Us girls, we dig halloumi. And sweet potatoes. So sesame halloumi parcels with sweet potato mash? What could be better. Except I’ve never made them before and as anyone who has ever watched Masterchef will know, you do not try something new in a pressure situation. Luckily, there’s hardly anything to them and although my pastry folding technique was haphazard to say the least, you can’t really go wrong with slightly gooey cheese wrapped in crisp filo.
You need to set up a bit of a production line. First cut two 250g blocks of halloumi into twelve slices each, a job made easier with a sharp knife. Beat an egg in one bowl, put 50g of sesame seeds, along with a teaspoon, in another. Then in a final bowl mix a handful of chopped parsley, half a chopped chilli, the zest of a lemon and a tablespoon of tahini (sesame paste, a similar consistency to peanut butter) and a good drizzling of oil. The recipe specifies that you should mix the halloumi with this mixture but it’s rather thick so instead I spread it on during the production process.
Take a sheet of filo pastry, drizzle with oil to stop it drying out. These sheets of filo are huge so made 4 parcels each. I think normal size sheets will make two so you’ll need a pack with six sheets. Cut your pastry into two or four as appropriate. Put one slice of halloumi on a portion of pastry (the pastry sheet in the picture hasn’t been cut yet), smooth a teaspoonful of parsley mixture over and top with a second slice of halloumi.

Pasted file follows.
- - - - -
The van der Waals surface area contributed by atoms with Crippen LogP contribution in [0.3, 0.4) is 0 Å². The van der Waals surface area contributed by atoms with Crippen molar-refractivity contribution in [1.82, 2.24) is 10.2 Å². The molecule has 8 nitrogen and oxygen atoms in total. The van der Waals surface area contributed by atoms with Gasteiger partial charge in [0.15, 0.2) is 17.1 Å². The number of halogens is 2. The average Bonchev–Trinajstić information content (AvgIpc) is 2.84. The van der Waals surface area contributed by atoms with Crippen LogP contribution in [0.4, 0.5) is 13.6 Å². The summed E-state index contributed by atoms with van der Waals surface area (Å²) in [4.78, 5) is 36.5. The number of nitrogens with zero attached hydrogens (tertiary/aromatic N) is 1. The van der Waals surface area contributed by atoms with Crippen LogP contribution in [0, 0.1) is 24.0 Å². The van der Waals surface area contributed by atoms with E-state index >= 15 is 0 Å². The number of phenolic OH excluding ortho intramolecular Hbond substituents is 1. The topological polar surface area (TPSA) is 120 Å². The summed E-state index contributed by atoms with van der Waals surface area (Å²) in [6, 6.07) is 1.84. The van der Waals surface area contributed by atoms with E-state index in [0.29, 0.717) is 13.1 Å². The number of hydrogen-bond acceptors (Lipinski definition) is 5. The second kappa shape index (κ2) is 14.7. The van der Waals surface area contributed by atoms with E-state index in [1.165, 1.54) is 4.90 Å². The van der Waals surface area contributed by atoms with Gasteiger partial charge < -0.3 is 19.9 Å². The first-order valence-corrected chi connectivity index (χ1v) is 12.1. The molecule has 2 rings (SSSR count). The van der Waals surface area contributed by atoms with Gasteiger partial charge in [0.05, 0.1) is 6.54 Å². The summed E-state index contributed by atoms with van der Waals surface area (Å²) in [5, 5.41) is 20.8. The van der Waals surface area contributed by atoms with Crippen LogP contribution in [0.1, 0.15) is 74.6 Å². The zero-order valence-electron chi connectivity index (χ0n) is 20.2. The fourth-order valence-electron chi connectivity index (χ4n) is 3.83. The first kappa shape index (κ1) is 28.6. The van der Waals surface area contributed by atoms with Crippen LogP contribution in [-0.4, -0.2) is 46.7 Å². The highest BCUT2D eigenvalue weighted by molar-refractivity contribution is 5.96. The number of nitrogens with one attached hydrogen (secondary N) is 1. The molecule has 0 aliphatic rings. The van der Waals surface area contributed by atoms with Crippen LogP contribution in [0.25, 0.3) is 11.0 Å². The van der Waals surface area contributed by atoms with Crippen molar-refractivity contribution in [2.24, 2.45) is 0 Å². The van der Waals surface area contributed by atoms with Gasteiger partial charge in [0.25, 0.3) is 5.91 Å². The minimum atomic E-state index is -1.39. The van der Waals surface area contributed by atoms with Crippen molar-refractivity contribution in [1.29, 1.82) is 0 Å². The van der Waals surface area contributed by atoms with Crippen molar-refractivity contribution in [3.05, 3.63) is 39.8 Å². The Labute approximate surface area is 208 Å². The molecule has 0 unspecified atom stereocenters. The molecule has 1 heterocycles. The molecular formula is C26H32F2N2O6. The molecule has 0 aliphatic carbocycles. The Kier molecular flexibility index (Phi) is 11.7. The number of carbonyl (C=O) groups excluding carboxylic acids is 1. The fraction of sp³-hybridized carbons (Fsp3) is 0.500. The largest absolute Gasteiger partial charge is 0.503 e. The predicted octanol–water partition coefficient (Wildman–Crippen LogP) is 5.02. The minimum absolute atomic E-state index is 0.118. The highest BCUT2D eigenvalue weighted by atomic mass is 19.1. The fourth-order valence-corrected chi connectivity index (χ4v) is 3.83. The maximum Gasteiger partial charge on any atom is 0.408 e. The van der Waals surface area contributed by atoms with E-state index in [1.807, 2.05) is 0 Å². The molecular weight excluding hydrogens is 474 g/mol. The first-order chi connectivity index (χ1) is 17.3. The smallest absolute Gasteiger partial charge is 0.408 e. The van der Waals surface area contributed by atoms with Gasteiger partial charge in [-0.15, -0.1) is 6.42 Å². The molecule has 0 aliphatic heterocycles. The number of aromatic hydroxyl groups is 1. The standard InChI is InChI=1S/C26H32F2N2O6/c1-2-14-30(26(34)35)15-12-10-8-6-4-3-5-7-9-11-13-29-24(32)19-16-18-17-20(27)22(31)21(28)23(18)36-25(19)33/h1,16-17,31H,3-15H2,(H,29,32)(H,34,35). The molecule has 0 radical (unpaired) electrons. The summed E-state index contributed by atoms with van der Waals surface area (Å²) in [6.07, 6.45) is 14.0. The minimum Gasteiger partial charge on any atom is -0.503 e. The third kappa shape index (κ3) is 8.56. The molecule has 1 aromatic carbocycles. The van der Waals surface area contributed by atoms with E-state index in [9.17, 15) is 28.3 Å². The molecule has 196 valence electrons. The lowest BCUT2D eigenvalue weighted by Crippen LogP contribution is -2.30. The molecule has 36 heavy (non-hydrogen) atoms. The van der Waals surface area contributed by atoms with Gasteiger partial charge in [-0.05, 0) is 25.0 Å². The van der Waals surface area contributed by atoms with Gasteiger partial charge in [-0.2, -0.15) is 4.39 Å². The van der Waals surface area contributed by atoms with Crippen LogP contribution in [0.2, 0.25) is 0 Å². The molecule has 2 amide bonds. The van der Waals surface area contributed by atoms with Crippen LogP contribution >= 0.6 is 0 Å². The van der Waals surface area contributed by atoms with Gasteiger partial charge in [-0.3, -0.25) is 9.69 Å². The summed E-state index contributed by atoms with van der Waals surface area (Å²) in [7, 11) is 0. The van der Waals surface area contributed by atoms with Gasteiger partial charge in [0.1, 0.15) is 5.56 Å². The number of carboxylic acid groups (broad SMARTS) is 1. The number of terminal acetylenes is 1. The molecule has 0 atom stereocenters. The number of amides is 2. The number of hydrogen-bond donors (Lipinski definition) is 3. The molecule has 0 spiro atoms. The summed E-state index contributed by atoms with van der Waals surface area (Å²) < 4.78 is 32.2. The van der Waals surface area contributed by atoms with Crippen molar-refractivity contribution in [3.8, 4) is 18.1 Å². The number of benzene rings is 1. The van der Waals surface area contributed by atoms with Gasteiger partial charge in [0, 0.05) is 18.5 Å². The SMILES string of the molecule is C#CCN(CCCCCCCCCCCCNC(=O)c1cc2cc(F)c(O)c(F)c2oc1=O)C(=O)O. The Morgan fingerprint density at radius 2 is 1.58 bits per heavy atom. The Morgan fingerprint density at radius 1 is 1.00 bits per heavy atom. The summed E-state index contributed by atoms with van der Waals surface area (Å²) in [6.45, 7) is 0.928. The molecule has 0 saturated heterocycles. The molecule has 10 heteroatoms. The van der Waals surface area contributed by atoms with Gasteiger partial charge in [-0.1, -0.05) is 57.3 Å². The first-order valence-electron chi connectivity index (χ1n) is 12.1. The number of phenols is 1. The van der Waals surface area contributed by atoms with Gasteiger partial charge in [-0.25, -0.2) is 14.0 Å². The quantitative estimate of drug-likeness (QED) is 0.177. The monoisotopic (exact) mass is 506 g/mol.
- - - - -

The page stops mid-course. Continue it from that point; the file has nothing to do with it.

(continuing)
Sprinkle with sesame seeds, then roll the cheese up in the pastry, folding the edges in as best you can, sticking the final fold together with some beaten egg. Then place on a baking tray lined with baking paper, fold side down. Brush the top with beaten egg and add another sprinkling of sesame seeds. Repeat until you have twelve. Then bake for 20 minutes on 180 C. You can leave them for a while before you bake and they reheat nicely as well.
For the mash, to serve six, peel and chop four sweet potatoes. Boil for 20 minutes then drain and mash.
The salad is based on an Ottolenghi recipe. Cook 300g of broad beans and then take the tough outer skins off (this really is worth doing, for texture and flavour, but that is half an hour of my life I am not getting back). Thinly slice a bunch of radishes and add handfuls of whole parsley leaves. Mix the juice of a lemon, a good couple of tablespoonfuls of olive oil and a pinch of ground cumin then toss with the veg. The peppery radish, earthy broad beans and fragrant parsley offset each other perfectly.